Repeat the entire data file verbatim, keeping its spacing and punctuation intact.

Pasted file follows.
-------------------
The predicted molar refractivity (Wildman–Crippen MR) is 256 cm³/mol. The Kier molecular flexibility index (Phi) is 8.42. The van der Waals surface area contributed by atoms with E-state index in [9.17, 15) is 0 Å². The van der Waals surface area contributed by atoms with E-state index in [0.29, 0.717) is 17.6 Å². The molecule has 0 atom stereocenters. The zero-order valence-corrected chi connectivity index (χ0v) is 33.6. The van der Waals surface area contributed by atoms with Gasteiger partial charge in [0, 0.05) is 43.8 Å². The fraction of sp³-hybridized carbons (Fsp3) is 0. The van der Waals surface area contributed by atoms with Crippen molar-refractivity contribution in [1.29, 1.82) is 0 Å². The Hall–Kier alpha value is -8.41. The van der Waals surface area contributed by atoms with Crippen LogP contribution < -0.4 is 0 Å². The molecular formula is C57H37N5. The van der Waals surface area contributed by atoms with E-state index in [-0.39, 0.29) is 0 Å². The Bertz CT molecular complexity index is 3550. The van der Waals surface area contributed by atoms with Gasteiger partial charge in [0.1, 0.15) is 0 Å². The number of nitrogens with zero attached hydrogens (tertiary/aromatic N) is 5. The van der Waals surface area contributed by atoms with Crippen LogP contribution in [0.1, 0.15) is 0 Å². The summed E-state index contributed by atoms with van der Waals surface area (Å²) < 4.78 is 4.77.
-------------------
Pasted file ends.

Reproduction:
The predicted molar refractivity (Wildman–Crippen MR) is 256 cm³/mol. The Kier molecular flexibility index (Phi) is 8.42. The van der Waals surface area contributed by atoms with E-state index in [9.17, 15) is 0 Å². The van der Waals surface area contributed by atoms with E-state index in [0.29, 0.717) is 17.6 Å². The molecule has 0 atom stereocenters. The zero-order valence-corrected chi connectivity index (χ0v) is 33.6. The van der Waals surface area contributed by atoms with Gasteiger partial charge in [0, 0.05) is 43.8 Å². The fraction of sp³-hybridized carbons (Fsp3) is 0. The van der Waals surface area contributed by atoms with Crippen molar-refractivity contribution in [1.29, 1.82) is 0 Å². The Hall–Kier alpha value is -8.41. The van der Waals surface area contributed by atoms with Crippen LogP contribution < -0.4 is 0 Å². The molecular formula is C57H37N5. The van der Waals surface area contributed by atoms with E-state index in [-0.39, 0.29) is 0 Å². The Bertz CT molecular complexity index is 3550. The van der Waals surface area contributed by atoms with Gasteiger partial charge in [0.1, 0.15) is 0 Å². The number of nitrogens with zero attached hydrogens (tertiary/aromatic N) is 5. The van der Waals surface area contributed by atoms with Crippen LogP contribution in [0.1, 0.15) is 0 Å². The summed E-state index contributed by atoms with van der Waals surface area (Å²) < 4.78 is 4.77.